According to this theology, though conversion to Islam must be and is in fact without coercion, it is practically impossible, once inside Islam, to leave it.  Conversion to another religion from Islam is considered as treason and the apostate is liable to the penalty of death.  The traditional theologians, in their elaboration, rely on the one hand on the precedent of the first caliph of Islam, Abū-Bakr (632-634), who energetically fought the tribes who rejected his authority after the Prophets death and refused to pay him the alms taxes, likening their rebellion to apostasy.  On the other hand they mainly put forward the authority of this hadīth: “Anyone who changes his religion must be put to death (Bukhārī, IX, 19 etc.)

I do not know, throughout the history of Islam, of any application of the law condemning the apostate to death.  This law is mostly theoretical.  But it is not useless to draw attention to the fact that during the seventies in Egypt, the Islamists narrowly failed in enforcing this law against the Copts who, without due consideration, were converted to Islam, generally to marry Muslim girls, and who, after the failure of their marriage, returned to their former religion.  Recently too some Tunisian atheists expressed their concern.

So the case of the apostate in Islam, though mostly theoretical, needs to be clarified.  Let us first point out the fact that the hadīth, upon which essentially the penalty of death relies, is always more or less mixed, in traditional writings, with rebellion and highway robbery.  The cases quoted of “apostates” killed, during the Prophets life or shortly after his death, are all without exception those of persons who, as consequence of their “apostasy”, turned their weapons against the Muslims, whose community was at that time still small and vulnerable.  The penalty of death appears in these circumstances as an act of self-defence in a war situation.  It is undoubtedly for that reason that the Hanafī school of fiqh does not condemn to death the woman apostate, “because women, contrary to men, are not fit for war.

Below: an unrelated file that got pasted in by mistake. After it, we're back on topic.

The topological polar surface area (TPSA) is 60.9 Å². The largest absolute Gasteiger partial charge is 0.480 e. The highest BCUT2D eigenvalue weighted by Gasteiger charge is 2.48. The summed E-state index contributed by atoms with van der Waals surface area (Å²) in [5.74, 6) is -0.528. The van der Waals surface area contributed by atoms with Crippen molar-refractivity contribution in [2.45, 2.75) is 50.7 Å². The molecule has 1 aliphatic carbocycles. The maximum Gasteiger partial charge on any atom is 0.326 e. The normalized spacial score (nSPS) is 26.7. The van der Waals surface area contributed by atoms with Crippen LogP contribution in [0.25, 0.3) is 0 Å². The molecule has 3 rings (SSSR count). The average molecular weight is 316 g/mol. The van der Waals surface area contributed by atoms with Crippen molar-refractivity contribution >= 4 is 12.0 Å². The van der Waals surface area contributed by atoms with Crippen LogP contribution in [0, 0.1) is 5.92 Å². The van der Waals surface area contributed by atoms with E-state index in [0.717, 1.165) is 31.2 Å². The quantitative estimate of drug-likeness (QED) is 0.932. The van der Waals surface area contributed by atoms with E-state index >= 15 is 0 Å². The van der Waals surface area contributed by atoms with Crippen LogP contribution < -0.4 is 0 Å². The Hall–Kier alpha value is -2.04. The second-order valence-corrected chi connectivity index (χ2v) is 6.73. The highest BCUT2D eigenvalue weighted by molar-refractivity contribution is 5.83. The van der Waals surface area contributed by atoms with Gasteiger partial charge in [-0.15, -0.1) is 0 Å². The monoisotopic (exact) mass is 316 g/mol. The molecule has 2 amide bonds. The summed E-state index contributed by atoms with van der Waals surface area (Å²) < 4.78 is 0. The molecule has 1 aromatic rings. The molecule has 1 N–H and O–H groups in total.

On the other hand the hadīth authorizing the penalty of death is not, technically mutawātir, and consequently, according to the traditional system of hadīth, is not binding.  Above all, from a modern point of view, this hadīth can and must be questioned.  In my opinion we have many good reasons to consider it as undoubtedly forged.  It may have been forged under the influence of Leviticus 24:16 and Deuteronomy 13:2-10 - where it is ordered to stone the apostate to death - if not directly, then perhaps through the Jews and Christians converted to Islam.

C. The Qurānic teaching

In any case, and as a matter of fact, the hadīth in question is at variance with the teachings of the Qurān, where there is no mention of the penalty of death required against the apostate.  During the life of the Prophet himself the case presented itself at various times, and several verses deal with it.  In all these verses, without a single exception, the punishment of the apostate who persists in his rejection of Islam after having embraced it, is left to Gods judgement and to the afterlife.  In all the cases mentioned in the Qurān and by the commentators, it is a questions on the one hand of time-servers, individuals or tribes who, according to the circumstances, turned their coats, and on the other hand of hesitant persons attracted by the “People of the Book” (Q 2:109; 3:99-100), Jews and Christians, to their faith.  Always taking into account the special situation, the Qurān argues, warns or recommends the adequate attitude to adopt, without ever threatening death.

1) The Qurān argues

From a Muslim point of view the Qurān recognizes all the previous revelations, authenticates and perfects them: